It’s an efficient introduction that quickly allows you to get to grips with Destiny’s world, before loosening its grip a little to allow you to explore the Tower, a central hub populated by other players. There are stores to buy gear from, and merchants who will trade any materials you’ve picked up for Glimmer, the game’s currency. Once you’re past level five you’ll unlock The Crucible, which hosts the player-versus-player content. As tempting as it is to upgrade quickly and get back into orbit to tackle your next mission, it’s hard not to want to spend a bit longer in such a bustling place. You can interact with other players, saluting them or dancing next to them, or you can simply sit down and take a load off for a few minutes, watching the ships coming in and going out again.
Alternatively, you can accept bounty missions to tackle in Destiny’s open world element. While roaming the world, you’ll see enemies randomly spawn in groups, with other players assisting you in taking them down. You can also activate beacons to prompt additional side quests – most of which involve heading to a marker and taking down the enemies you find there – for additional rewards. Or you can simply climb aboard your hover bike and get to know the world a little better without the risk of being ambushed by a group of enemies.
"Even in beta form, this is an immaculately assembled piece of entertainment."
The undoubted highlight of Explore mode, however, is its timed events. You’ll be pottering around aimlessly and suddenly you’ll hear some ominous music, your Ghost will warn you of incoming trouble, and you’ll witness the arrival of a swarm of foes, usually accompanied by a large vehicle of some kind. Instantly, strangers will congregate in one place, teaming up for a joint assault on these colossal foes, and reviving any of their new comrades who fall in battle. With quick respawns keeping you in the thick of the action, these impromptu set-pieces provide a thrilling jolt of adrenaline.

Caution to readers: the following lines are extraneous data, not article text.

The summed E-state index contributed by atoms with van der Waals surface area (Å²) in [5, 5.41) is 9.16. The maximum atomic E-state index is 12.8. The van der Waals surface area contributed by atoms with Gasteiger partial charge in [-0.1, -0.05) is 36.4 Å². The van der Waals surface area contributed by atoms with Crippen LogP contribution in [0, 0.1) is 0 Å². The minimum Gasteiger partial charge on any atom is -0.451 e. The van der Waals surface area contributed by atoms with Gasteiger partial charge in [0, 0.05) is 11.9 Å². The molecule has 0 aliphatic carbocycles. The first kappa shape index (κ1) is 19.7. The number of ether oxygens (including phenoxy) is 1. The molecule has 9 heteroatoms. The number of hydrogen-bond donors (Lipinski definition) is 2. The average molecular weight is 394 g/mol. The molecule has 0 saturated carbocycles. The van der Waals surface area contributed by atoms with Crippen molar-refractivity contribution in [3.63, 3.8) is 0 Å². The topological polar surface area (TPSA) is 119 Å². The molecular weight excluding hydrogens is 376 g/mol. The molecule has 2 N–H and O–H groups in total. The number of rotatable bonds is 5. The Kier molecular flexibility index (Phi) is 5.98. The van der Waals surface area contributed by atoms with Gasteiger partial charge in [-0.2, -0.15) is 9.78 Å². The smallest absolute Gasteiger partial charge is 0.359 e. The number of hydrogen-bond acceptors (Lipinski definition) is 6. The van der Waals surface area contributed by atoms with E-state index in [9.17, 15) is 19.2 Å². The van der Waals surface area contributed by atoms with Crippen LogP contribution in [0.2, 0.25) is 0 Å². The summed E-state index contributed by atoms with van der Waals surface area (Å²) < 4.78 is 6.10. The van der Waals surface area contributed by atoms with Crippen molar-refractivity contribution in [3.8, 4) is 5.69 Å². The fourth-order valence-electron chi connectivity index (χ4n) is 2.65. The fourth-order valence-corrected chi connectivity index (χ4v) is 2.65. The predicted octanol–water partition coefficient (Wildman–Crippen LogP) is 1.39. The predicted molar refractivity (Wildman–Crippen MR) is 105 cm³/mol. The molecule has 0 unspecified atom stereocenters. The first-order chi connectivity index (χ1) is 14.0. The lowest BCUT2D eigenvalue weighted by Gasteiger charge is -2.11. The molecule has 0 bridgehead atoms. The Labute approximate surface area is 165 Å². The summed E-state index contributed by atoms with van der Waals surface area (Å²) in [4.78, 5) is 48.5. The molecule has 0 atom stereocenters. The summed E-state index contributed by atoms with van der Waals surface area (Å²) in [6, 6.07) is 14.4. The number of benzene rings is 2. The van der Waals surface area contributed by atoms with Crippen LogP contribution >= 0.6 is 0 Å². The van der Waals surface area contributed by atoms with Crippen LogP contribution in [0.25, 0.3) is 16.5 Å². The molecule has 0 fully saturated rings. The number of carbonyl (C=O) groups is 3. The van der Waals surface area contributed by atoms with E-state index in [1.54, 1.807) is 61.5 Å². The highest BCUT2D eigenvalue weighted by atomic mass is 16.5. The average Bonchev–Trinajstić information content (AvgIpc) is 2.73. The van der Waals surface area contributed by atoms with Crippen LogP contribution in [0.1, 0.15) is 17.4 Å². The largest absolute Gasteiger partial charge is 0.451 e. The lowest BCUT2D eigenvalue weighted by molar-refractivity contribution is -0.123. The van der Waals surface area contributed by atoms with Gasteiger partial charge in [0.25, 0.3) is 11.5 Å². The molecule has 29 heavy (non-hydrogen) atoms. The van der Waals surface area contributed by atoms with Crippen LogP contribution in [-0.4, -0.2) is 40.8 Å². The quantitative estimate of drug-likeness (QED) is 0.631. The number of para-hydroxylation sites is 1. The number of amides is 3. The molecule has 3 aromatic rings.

Few games have found quite such an effective way to combine the best of solo and multiplayer gameplay in one seamless package. A few questions remain about PvP balancing, and Bungie will need to provide fresh injections of content to keep its player base happy, but even in beta form, this is an immaculately assembled piece of entertainment, with more polish than many finished games. Destiny is, then, an MMO for people who don’t like MMOs and for people who do: it has the immediacy a good shooter needs, and the long game that its RPG trappings demand. Four years into Activision’s ten-year deal with Bungie, that hefty investment is already looking like a bargain.